Cameron and Merkel acknowledge differences but say measures must be taken to stabilise eurozone after talks in Berlin.
Watch the video, 2.27 min, published on Al Jazeera, Nov. 19, 2011 … //
… The opposing views were threatening to put the two camps on a collision course ahead of a December 9 EU summit to hammer out changes to the fiscal rule book for the 27-member bloc.
Berlin has accused London of being selfish about Europe as the UK are against an idea of a financial transactions tax, described by one UK minister as a “tax on Britain”.
Cameron restated his opposition to a Franco-German proposal for the so-called Tobin tax on financial transactions,
which Britain believes would have a withering effect on its financial sector.
The idea, also backed by France’s President Nicolas Sarkozy, has caused alarm in the UK amid concerns that the US, China and other major economies may not come on board, and the City of London would be seriously damaged if the tax is only applied across Europe.
Prior to the talks in Berlin, The Financial Times reported that Cameron would be prepared to back Merkel’s plans to strengthen economic union in the eurozone, on condition he wins safeguards to protect the UK from any European legislation.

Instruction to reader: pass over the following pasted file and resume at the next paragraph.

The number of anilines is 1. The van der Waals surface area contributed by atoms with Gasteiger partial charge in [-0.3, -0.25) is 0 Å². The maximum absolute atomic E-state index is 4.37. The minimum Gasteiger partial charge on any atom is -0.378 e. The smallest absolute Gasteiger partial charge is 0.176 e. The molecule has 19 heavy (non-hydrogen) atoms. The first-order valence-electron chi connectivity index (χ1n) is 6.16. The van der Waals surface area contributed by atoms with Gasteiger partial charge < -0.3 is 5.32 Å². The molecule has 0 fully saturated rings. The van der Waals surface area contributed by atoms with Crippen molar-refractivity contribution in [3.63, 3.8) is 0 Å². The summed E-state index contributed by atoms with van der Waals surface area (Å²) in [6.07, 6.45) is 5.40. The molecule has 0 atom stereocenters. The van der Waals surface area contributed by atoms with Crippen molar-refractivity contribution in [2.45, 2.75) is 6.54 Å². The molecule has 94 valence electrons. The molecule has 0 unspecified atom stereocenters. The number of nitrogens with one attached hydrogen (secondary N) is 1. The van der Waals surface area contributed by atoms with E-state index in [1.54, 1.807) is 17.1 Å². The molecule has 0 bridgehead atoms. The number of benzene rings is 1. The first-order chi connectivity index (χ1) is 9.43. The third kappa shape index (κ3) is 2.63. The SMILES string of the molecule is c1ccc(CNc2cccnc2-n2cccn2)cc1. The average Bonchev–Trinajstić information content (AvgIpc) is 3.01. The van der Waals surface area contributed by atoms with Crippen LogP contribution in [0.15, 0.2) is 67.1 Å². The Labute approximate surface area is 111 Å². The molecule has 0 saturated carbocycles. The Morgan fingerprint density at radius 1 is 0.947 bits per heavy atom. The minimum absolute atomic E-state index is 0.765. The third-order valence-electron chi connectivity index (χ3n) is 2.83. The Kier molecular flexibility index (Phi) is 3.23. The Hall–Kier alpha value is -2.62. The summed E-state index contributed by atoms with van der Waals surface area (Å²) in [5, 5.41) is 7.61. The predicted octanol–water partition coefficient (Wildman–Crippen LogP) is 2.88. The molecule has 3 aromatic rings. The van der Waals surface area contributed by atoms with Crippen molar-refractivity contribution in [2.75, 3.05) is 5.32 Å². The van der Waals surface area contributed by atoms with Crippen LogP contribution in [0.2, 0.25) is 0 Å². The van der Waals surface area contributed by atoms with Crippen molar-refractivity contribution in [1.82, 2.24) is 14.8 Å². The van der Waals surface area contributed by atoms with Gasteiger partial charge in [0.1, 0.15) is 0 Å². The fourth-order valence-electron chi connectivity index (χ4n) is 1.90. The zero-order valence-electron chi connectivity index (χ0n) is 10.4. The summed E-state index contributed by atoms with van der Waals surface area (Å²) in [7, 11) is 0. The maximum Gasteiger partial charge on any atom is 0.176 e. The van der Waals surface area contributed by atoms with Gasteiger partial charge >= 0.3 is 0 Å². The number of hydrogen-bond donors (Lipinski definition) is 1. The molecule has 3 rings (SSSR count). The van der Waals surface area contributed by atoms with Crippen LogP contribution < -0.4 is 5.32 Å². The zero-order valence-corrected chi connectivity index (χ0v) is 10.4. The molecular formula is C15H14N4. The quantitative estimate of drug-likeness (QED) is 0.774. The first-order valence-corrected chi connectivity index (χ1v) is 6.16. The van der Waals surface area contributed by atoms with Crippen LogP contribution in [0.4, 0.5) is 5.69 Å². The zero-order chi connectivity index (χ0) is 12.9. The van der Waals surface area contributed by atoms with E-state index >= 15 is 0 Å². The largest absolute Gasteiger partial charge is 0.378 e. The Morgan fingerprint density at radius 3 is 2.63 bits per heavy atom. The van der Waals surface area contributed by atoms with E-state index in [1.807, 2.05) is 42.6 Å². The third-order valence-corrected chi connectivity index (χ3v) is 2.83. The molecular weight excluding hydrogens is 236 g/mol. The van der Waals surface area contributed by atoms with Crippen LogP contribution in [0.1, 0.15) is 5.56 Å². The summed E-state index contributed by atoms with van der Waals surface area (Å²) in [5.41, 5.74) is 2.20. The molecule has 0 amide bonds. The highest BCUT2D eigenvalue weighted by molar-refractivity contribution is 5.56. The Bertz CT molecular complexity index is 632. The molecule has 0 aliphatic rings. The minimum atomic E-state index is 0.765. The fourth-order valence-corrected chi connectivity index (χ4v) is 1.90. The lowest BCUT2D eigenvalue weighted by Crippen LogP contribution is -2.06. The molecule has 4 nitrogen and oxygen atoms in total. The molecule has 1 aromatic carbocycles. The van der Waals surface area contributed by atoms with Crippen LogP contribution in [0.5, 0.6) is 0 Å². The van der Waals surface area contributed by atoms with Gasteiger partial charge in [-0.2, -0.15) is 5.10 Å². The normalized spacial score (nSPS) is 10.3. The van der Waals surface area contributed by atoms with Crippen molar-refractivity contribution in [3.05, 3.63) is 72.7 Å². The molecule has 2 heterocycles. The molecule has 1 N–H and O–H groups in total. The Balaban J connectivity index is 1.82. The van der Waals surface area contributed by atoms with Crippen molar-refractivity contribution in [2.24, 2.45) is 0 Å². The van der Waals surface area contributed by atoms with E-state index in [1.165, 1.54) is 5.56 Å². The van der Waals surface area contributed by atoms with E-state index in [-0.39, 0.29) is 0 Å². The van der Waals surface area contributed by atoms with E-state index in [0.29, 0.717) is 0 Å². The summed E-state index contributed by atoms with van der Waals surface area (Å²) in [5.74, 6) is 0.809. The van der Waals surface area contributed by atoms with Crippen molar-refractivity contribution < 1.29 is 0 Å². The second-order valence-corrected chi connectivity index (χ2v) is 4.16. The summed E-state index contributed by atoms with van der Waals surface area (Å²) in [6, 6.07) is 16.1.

In the wake over the eurozone crisis, Merkel is prescribing altering the EU treaty to impose German-style budget discipline, preferably on all 27 members of the EU, rather than just the 17 countries in the eurozone.
Peter Altmaier, chief whip of Merkel’s Christian Democratic Union (CDU) in the Bundestag, told the Reuters news agency that “plans for a possible treaty change are now at a very interesting point and we expect to exchange views with our British partners”.
However, treaty change talk seems to irritate Cameron’s conservative-led coalition for two reasons: it falls far short
of the “big bazooka” response he urges; and it touches a raw nerve about ceding more sovereignty to the European Commission in Brussels.
Britain is already worried that Germany’s proposals for a tax on financial transactions – which it still wants introduced in Europe despite rejection by the Group of 20 leading economies would hurt London’s competitiveness as a financial hub … (full text).